United States District Court, D. Kansas
DIANAH GREENE, individually and On behalf of the heirs-at-law of EDWARD GREENE, deceased, Plaintiff,
CSAA FIRE & CASUALTY INSURANCE COMPANY d/b/a AAA Insurance,, Defendants.
MEMORANDUM AND ORDER
D. Crabtree United States District Judge
matter comes before the court on two motions. Defendant CSAA
Fire and Casualty Insurance Company, doing business as AAA
Insurance (“CSAA”), has filed a Cross Motion for
Summary Judgment. Doc. 14. Defendant Safeco Insurance Company
of America (“Safeco”) also has filed a Motion for
Summary Judgment. Doc. 15. All parties have filed responses
and replies. For reasons explained below, the court grants
Safeco's Motion and denies CSAA's Motion.
parties have stipulated to the following uncontroverted
facts. See Doc. 13.
February 18, 2016, Marcos Adan Cruz, Jr. negligently drove
his car into a car driven by Jerry Griggs. Edward Greene was
riding as a passenger in Mr. Griggs's car. Mr. Cruz ran a
red light while evading law enforcement officers, colliding
with Mr. Griggs's car. Mr. Cruz carried insurance
covering the car he was driving, but his insurance company
denied coverage for the accident. Thus, for purposes of this
dispute, Mr. Greene was killed in an accident with a
negligent uninsured motorist.
insured Mr. Greene and his wife, Dianah Greene, under a
policy covering a car not involved in the accident.
Safeco's uninsured motorist coverage established a limit
of $100, 000 per person. This policy provides, “[A]ny
insurance we provide with respect to a vehicle you do not own
. . . shall be excess over any collectible insurance.”
Doc. 13-1 at 53. This coverage is commonly known as an
“excess-escape” clause. Safeco's policy also
provides that if Safeco provides coverage on a primary basis,
then Safeco only will pay “the proportion that our
limit of liability bears to the total of all applicable
limits of liability for coverage provided on a primary
insured Carol and Mr. Griggs on the car Mr. Griggs was
driving at the time of the accident. The uninsured motorist
coverage limit under their CSAA policy is $250, 000 per
person. The CSAA policy also provides, “[A]ny insurance
we provide with respect to a vehicle you do not own . . .
shall be excess over any collectible insurance.” Doc.
13-2 at 31. The CSAA policy also provides that if CSAA
provides coverage on a primary basis, then CSAA will only pay
“the proportion that our limit of liability bears to
the total of all applicable limits of liability for coverage
provided on a primary basis.” Id. at 31-32.
CSAA's policy covers Mr. Greene because he was a
passenger in Mr. Griggs's car when the accident occurred.
Id. at 27.
Dianah Greene, individually and on behalf of the heirs-at-law
of Mr. Greene, filed this diversity action for the wrongful
death of Mr. Greene. Plaintiff brings this suit against both
insurance carriers-CSAA and Safeco. Both insurers have filed
cross motions for summary judgment to determine how much each
insurance company owes plaintiff. Both defendants agree that
the maximum amount plaintiff can recover is $250,
CSAA argues that both policies are primary and thus the court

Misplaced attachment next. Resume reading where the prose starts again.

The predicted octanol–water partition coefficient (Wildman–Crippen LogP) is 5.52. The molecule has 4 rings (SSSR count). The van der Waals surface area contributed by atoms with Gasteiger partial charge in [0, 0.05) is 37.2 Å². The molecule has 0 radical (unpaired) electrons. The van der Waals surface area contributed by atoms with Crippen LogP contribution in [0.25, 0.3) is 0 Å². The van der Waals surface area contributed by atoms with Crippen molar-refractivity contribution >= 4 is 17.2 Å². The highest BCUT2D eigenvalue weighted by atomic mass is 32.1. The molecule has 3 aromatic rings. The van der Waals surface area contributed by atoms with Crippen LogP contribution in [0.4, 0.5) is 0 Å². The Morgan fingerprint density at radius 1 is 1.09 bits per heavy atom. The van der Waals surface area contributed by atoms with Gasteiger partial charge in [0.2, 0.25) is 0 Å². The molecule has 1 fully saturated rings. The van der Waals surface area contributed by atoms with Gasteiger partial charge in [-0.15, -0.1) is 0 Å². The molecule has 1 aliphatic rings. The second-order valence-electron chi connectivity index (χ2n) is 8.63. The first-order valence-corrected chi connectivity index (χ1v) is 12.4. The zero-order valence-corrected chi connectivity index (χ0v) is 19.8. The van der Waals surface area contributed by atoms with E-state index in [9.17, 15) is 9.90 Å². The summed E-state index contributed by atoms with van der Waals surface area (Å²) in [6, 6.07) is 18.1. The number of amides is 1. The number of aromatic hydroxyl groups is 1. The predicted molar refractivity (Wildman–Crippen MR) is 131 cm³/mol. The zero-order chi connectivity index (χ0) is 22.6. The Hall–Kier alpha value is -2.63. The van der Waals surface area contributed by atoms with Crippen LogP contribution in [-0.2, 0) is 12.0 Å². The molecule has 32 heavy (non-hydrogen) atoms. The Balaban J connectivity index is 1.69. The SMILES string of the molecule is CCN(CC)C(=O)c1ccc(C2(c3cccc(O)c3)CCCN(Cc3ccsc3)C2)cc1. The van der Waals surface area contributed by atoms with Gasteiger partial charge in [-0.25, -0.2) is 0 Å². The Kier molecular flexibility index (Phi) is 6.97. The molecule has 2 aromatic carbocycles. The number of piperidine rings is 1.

should divide any award on a pro-rata basis between CSAA and
Safeco. Doc. 14 at 3. Safeco argues that it is the
excess insurer and not liable for any amount due to
plaintiff. Doc. 16 at 7. For reasons stated below, the court
holds that Safeco is the excess insurer. The court thus
grants Safeco's motion and denies CSAA's motion.
Summary Judgment Standard
judgment is appropriate if the moving party demonstrates that
“no genuine dispute [about] any material fact”
exists and that it “is entitled to judgment as a matter
of law.” Fed.R.Civ.P. 56(a). The court applies this
same standard to cross motions for summary judgment. Each
party bears the burden of establishing that no genuine issue
of material fact exists and entitlement to judgment as a
matter of law. Atl. Richfield Co. v. Farm Credit Bank of
Wichita, 226 F.3d 1138, 1148 (10th Cir. 2000). Cross
motions for summary judgment “are to be treated
separately; the denial of one does not require the grant of
another.” Buell Cabinet Co., Inc. v. Sudduth,
608 F.2d 431, 433 (10th Cir. 1979). But where the cross
motions overlap, the court may address the legal arguments
together. Berges v. Standard Ins. Co., 704 F.Supp.2d
1149, 1155 (D. Kan. 2010) (citation omitted).
neither party disputes the facts at this stage. The
interpretation of an insurance contract is a question of law.
Am. Media, Inc. v. Home Indem. Co., 658 P.2d 1015,
1018 (Kan. 1983). Thus, the court must decide which party
deserves judgment as a matter of law. See Great Plains
Ventures, Inc. v. Liberty Mut. Fire Ins. Co., 161
F.Supp.3d 970, 976 (D. Kan. 2016).
addressing defendants' arguments, the court must
determine which state's substantive law governs.
Rigby v. Clinical Reference Lab., Inc., 995 F.Supp.
1217, 1221 (D. Kan. 1998) (citing Erie R. Co. v.
Tompkins, 304 U.S. 64, 78 (1938)). Because the parties
are citizens of different states and the amount in
controversy exceeds $75, 000, the court has diversity subject
matter jurisdiction over this case. See 28 U.S.C.
§ 1332. In a diversity case, federal courts apply the
choice of law rules of the forum state. See Klaxon Co. v.
Stentor Elec. Mfg. Co., 313 U.S. 487, 496 (1941). Under
Kansas law, insurance contracts are governed by the law of
the state where the contract was made. Safeco Ins. Co. of
Am. v. Allen, 941 P.2d 1365, 1372 (Kan. 1997). Here, the
parties agree that Kansas law applies and no evidence
suggests that the insurance contracts were made outside
Kansas. Therefore, the court interprets the contract
according to Kansas substantive law. The substantive law is
determined by the state's highest court, although the
court may look to lower court decisions as persuasive
authority for what the highest court would hold unless
evidence suggests otherwise. Etherton v. Owners Ins.
Co, 829 F.3d 1209, 1223 (10th Cir. 2016).